By KYLIE FREYMAN, age 9

Marisa Jahn is an artist, writer and the executive director of two nonprofit media organizations: REV and People's Production House. PHOTO: ASHLY COVINGTON

Marisa Jahn is an artist, writer and the executive director of two nonprofit media organizations: REV and People's Production House. PHOTO: Ashly Covington

When she’s not sawing wood, drawing, painting or writing scripts, Marisa Jahn promotes literacy in Honduras with Bibliobandido—a masked bandit who terrorizes little children unless they feed him with written stories; informs nannies, housekeepers, elder caregivers, and their employers about the new Domestic Workers Bill of Rights with the “New Day New Standard” hotline; and publishes books about art and politics.

IndyKids: What exactly do you do and hope to accomplish?

Marisa Jahn: I work as an artist, writer, activist and educator. I hope that what I do invites people to think about an issue in a new way.

How many languages do you speak? What are they?

English, Spanish, French and a second grade level of Esperanto [a language created by L.L. Zamenhof].

As a kid, did you believe that you could accomplish anything?

I never really thought about it in this way, but I do tend to not focus on obstacles as much as diving right in. I love a good challenge!

At what age were you thinking about starting this career? And why?

I grew up in an immigrant family and the arts. I was always prioritizing art-making in my studies and activities. [However,] I feel like I had to work twice as hard to make ends meet; I’ve worked side jobs doing construction, carpentry, waiting tables, bookkeeping, a bunch of admin jobs and more. It has not been an easy path to take but extremely rewarding.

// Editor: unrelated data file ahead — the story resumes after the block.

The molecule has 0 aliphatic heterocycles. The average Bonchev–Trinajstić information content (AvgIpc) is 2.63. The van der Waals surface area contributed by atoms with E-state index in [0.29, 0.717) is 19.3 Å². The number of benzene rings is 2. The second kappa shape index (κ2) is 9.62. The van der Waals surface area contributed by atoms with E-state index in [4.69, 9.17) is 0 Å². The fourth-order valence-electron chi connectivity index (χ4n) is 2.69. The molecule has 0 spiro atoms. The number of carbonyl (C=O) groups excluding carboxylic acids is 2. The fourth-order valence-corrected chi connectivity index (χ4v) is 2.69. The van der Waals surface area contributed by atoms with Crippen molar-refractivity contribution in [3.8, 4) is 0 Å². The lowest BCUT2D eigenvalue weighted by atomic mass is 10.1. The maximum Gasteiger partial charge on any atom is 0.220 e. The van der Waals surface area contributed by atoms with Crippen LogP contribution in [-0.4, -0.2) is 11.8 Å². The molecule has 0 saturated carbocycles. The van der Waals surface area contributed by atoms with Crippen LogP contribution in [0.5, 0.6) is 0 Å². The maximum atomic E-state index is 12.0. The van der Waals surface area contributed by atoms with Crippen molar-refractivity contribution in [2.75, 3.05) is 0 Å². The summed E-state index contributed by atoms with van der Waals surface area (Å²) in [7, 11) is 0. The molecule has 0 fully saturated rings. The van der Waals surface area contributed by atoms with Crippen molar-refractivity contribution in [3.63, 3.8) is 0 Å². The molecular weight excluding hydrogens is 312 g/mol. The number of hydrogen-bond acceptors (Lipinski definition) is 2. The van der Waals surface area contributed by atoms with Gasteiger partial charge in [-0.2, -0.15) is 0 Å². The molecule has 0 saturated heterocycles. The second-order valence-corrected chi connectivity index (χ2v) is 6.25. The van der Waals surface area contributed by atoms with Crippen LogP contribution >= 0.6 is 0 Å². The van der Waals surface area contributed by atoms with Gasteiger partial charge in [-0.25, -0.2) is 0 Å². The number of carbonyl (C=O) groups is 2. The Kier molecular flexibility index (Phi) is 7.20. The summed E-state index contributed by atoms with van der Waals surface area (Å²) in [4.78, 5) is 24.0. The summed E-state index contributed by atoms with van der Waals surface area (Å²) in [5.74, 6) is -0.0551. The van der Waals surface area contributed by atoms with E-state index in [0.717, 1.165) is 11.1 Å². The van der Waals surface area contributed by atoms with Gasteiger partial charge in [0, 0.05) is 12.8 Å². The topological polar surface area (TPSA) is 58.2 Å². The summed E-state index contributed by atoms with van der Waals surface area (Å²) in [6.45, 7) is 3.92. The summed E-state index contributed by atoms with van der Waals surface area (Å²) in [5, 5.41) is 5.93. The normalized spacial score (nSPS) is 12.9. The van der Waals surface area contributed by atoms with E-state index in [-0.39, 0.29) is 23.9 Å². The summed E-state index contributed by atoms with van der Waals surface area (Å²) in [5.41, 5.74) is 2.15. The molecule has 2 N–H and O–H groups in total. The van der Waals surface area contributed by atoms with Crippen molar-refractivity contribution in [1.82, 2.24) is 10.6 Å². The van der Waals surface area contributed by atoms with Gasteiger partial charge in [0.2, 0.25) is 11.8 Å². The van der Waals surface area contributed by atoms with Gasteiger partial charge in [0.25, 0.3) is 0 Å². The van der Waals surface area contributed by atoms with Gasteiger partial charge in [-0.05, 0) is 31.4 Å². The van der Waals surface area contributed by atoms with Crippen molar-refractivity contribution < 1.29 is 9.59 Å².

What kinds of stories inspire you? What issues are important to you?

Ones that pertain to the livelihood and well-being of women, immigrants, youth and low-wage workers.

What do you write about? What do you like to explore in your artwork?

I take on issues in my art and writing that take on the well-being and livelihood of low-wage workers, immigrants and youth. I try to do so using the best of my imaginative faculties/skills so that I can enliven an issue or provide a new way of looking at it!

How does a kid become a writer or activist?

By trying! Listen to yourself about the issues that get you really, really mad. Then, based on your strengths, aptitudes and interests, look at the different ways that you might influence or change the outcome of that problem. Work with groups or people that are already engaging in that issue to inform yourself. Then dive on in!

What was your favorite subject in school?

I always loved art above all else; but also literature, languages, and history! I actually loved school since kindergarten and didn’t understand why the other kids pretended not to like school…

Please describe one of the biggest challenges that you faced and how you overcame it.

Ah – letting go of what others think that you should do and doing what you think is an important story and an important way to tell that story. Listen to myself, be honest with myself and others about this issue, tackling an issue without censoring myself, and then – failing, failing again in order to improve, get feedback, improve. [Do] not be afraid to fail. But as they say, fail quickly.